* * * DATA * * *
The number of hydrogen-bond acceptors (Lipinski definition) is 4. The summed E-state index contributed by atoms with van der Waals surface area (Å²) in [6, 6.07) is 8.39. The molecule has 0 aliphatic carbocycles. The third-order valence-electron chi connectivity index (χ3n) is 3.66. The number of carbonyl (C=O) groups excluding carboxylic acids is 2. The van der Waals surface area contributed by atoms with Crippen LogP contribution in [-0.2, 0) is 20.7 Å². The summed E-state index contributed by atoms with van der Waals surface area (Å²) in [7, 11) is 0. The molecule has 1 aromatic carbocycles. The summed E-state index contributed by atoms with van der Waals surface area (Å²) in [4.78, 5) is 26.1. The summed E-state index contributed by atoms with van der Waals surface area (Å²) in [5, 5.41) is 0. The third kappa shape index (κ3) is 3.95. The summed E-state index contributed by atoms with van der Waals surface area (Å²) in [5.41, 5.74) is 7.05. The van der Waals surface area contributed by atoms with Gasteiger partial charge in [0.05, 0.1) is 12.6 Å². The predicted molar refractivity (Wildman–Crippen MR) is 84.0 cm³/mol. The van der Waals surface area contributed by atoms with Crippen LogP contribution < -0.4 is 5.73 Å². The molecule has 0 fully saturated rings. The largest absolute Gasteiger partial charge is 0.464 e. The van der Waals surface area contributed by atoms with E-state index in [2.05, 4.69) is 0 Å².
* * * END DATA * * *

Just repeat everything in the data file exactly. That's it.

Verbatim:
The number of hydrogen-bond acceptors (Lipinski definition) is 4. The summed E-state index contributed by atoms with van der Waals surface area (Å²) in [6, 6.07) is 8.39. The molecule has 0 aliphatic carbocycles. The third-order valence-electron chi connectivity index (χ3n) is 3.66. The number of carbonyl (C=O) groups excluding carboxylic acids is 2. The van der Waals surface area contributed by atoms with Crippen LogP contribution in [-0.2, 0) is 20.7 Å². The summed E-state index contributed by atoms with van der Waals surface area (Å²) in [7, 11) is 0. The molecule has 1 aromatic carbocycles. The summed E-state index contributed by atoms with van der Waals surface area (Å²) in [4.78, 5) is 26.1. The summed E-state index contributed by atoms with van der Waals surface area (Å²) in [5, 5.41) is 0. The third kappa shape index (κ3) is 3.95. The summed E-state index contributed by atoms with van der Waals surface area (Å²) in [5.41, 5.74) is 7.05. The van der Waals surface area contributed by atoms with Gasteiger partial charge in [0.05, 0.1) is 12.6 Å². The predicted molar refractivity (Wildman–Crippen MR) is 84.0 cm³/mol. The van der Waals surface area contributed by atoms with Crippen LogP contribution < -0.4 is 5.73 Å². The molecule has 0 fully saturated rings. The largest absolute Gasteiger partial charge is 0.464 e. The van der Waals surface area contributed by atoms with E-state index in [2.05, 4.69) is 0 Å².